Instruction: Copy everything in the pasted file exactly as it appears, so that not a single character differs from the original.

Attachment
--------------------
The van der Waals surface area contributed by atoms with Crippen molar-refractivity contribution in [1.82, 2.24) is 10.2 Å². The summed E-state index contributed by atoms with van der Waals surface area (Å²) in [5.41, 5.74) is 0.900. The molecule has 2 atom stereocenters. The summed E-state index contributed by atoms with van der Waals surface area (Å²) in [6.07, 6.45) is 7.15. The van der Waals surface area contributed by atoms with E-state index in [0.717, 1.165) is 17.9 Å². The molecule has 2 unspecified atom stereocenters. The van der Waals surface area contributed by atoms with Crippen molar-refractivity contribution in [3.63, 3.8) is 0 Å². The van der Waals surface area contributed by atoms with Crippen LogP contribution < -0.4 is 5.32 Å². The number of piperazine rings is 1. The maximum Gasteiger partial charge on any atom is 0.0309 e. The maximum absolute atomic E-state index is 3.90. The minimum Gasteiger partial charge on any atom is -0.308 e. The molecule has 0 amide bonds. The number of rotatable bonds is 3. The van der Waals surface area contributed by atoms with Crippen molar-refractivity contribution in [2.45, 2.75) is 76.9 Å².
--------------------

The van der Waals surface area contributed by atoms with Crippen molar-refractivity contribution in [1.82, 2.24) is 10.2 Å². The summed E-state index contributed by atoms with van der Waals surface area (Å²) in [5.41, 5.74) is 0.900. The molecule has 2 atom stereocenters. The summed E-state index contributed by atoms with van der Waals surface area (Å²) in [6.07, 6.45) is 7.15. The van der Waals surface area contributed by atoms with E-state index in [0.717, 1.165) is 17.9 Å². The molecule has 2 unspecified atom stereocenters. The van der Waals surface area contributed by atoms with Crippen molar-refractivity contribution in [3.63, 3.8) is 0 Å². The van der Waals surface area contributed by atoms with Crippen LogP contribution < -0.4 is 5.32 Å². The number of piperazine rings is 1. The maximum Gasteiger partial charge on any atom is 0.0309 e. The maximum absolute atomic E-state index is 3.90. The minimum Gasteiger partial charge on any atom is -0.308 e. The molecule has 0 amide bonds. The number of rotatable bonds is 3. The van der Waals surface area contributed by atoms with Crippen molar-refractivity contribution in [2.45, 2.75) is 76.9 Å².